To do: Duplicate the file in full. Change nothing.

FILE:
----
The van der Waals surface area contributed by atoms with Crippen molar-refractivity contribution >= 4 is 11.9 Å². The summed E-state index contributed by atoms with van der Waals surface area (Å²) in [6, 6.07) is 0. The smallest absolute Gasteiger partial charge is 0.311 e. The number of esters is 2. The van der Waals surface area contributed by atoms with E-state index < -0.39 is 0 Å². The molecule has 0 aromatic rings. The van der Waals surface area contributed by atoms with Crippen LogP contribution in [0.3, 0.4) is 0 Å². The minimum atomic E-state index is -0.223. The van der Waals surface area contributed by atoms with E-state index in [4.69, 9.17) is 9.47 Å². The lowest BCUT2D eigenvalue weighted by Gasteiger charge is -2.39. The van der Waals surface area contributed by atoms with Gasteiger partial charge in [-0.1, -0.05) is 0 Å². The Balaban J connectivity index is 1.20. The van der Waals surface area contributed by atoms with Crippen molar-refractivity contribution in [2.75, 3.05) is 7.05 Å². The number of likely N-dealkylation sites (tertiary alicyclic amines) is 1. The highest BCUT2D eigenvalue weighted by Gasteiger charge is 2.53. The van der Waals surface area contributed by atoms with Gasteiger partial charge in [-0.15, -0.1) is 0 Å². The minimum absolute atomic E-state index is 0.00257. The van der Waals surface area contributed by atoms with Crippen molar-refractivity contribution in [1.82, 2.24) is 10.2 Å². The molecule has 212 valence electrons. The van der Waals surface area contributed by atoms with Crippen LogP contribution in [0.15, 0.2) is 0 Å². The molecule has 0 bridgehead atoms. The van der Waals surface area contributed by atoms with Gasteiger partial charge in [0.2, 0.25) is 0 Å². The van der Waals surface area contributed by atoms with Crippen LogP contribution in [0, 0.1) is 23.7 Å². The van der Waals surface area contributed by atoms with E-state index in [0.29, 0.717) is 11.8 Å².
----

The van der Waals surface area contributed by atoms with Crippen molar-refractivity contribution >= 4 is 11.9 Å². The summed E-state index contributed by atoms with van der Waals surface area (Å²) in [6, 6.07) is 0. The smallest absolute Gasteiger partial charge is 0.311 e. The number of esters is 2. The van der Waals surface area contributed by atoms with E-state index < -0.39 is 0 Å². The molecule has 0 aromatic rings. The van der Waals surface area contributed by atoms with Crippen LogP contribution in [0.3, 0.4) is 0 Å². The minimum atomic E-state index is -0.223. The van der Waals surface area contributed by atoms with E-state index in [4.69, 9.17) is 9.47 Å². The lowest BCUT2D eigenvalue weighted by Gasteiger charge is -2.39. The van der Waals surface area contributed by atoms with Gasteiger partial charge in [-0.1, -0.05) is 0 Å². The Balaban J connectivity index is 1.20. The van der Waals surface area contributed by atoms with Crippen molar-refractivity contribution in [2.75, 3.05) is 7.05 Å². The number of likely N-dealkylation sites (tertiary alicyclic amines) is 1. The highest BCUT2D eigenvalue weighted by Gasteiger charge is 2.53. The van der Waals surface area contributed by atoms with Gasteiger partial charge in [-0.15, -0.1) is 0 Å². The minimum absolute atomic E-state index is 0.00257. The van der Waals surface area contributed by atoms with Crippen molar-refractivity contribution in [1.82, 2.24) is 10.2 Å². The molecule has 212 valence electrons. The van der Waals surface area contributed by atoms with Crippen LogP contribution in [0.15, 0.2) is 0 Å². The molecule has 0 bridgehead atoms. The van der Waals surface area contributed by atoms with Gasteiger partial charge in [0.2, 0.25) is 0 Å². The van der Waals surface area contributed by atoms with Crippen LogP contribution in [0, 0.1) is 23.7 Å². The van der Waals surface area contributed by atoms with E-state index in [0.29, 0.717) is 11.8 Å².